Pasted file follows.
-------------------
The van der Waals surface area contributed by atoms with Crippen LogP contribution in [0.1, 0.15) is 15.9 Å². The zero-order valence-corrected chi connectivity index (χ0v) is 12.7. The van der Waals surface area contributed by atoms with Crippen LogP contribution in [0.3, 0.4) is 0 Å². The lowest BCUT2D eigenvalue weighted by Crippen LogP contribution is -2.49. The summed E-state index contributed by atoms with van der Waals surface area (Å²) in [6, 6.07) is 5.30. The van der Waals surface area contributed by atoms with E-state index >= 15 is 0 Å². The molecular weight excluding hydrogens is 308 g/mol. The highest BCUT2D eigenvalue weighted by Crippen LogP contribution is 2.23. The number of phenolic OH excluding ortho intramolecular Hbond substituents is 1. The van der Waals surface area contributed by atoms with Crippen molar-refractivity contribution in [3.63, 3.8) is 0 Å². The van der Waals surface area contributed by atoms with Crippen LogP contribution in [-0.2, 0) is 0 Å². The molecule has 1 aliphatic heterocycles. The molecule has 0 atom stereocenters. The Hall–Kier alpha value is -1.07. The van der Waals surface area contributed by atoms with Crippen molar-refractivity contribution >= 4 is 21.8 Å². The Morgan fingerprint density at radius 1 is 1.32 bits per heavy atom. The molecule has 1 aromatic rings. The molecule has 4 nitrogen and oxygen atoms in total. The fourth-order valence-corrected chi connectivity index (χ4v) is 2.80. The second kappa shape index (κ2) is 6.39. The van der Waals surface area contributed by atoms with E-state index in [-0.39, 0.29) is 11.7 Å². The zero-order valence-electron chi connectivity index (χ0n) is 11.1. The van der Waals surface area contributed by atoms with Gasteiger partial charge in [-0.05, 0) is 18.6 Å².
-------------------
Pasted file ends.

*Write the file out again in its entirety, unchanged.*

The van der Waals surface area contributed by atoms with Crippen LogP contribution in [0.1, 0.15) is 15.9 Å². The zero-order valence-corrected chi connectivity index (χ0v) is 12.7. The van der Waals surface area contributed by atoms with Crippen LogP contribution in [0.3, 0.4) is 0 Å². The lowest BCUT2D eigenvalue weighted by Crippen LogP contribution is -2.49. The summed E-state index contributed by atoms with van der Waals surface area (Å²) in [6, 6.07) is 5.30. The van der Waals surface area contributed by atoms with E-state index >= 15 is 0 Å². The molecular weight excluding hydrogens is 308 g/mol. The highest BCUT2D eigenvalue weighted by Crippen LogP contribution is 2.23. The number of phenolic OH excluding ortho intramolecular Hbond substituents is 1. The van der Waals surface area contributed by atoms with Crippen molar-refractivity contribution in [3.63, 3.8) is 0 Å². The van der Waals surface area contributed by atoms with Crippen LogP contribution in [-0.2, 0) is 0 Å². The molecule has 1 aliphatic heterocycles. The molecule has 0 atom stereocenters. The Hall–Kier alpha value is -1.07. The van der Waals surface area contributed by atoms with Crippen molar-refractivity contribution >= 4 is 21.8 Å². The Morgan fingerprint density at radius 1 is 1.32 bits per heavy atom. The molecule has 1 aromatic rings. The molecule has 4 nitrogen and oxygen atoms in total. The fourth-order valence-corrected chi connectivity index (χ4v) is 2.80. The second kappa shape index (κ2) is 6.39. The van der Waals surface area contributed by atoms with E-state index in [-0.39, 0.29) is 11.7 Å². The zero-order valence-electron chi connectivity index (χ0n) is 11.1. The van der Waals surface area contributed by atoms with Gasteiger partial charge in [-0.05, 0) is 18.6 Å².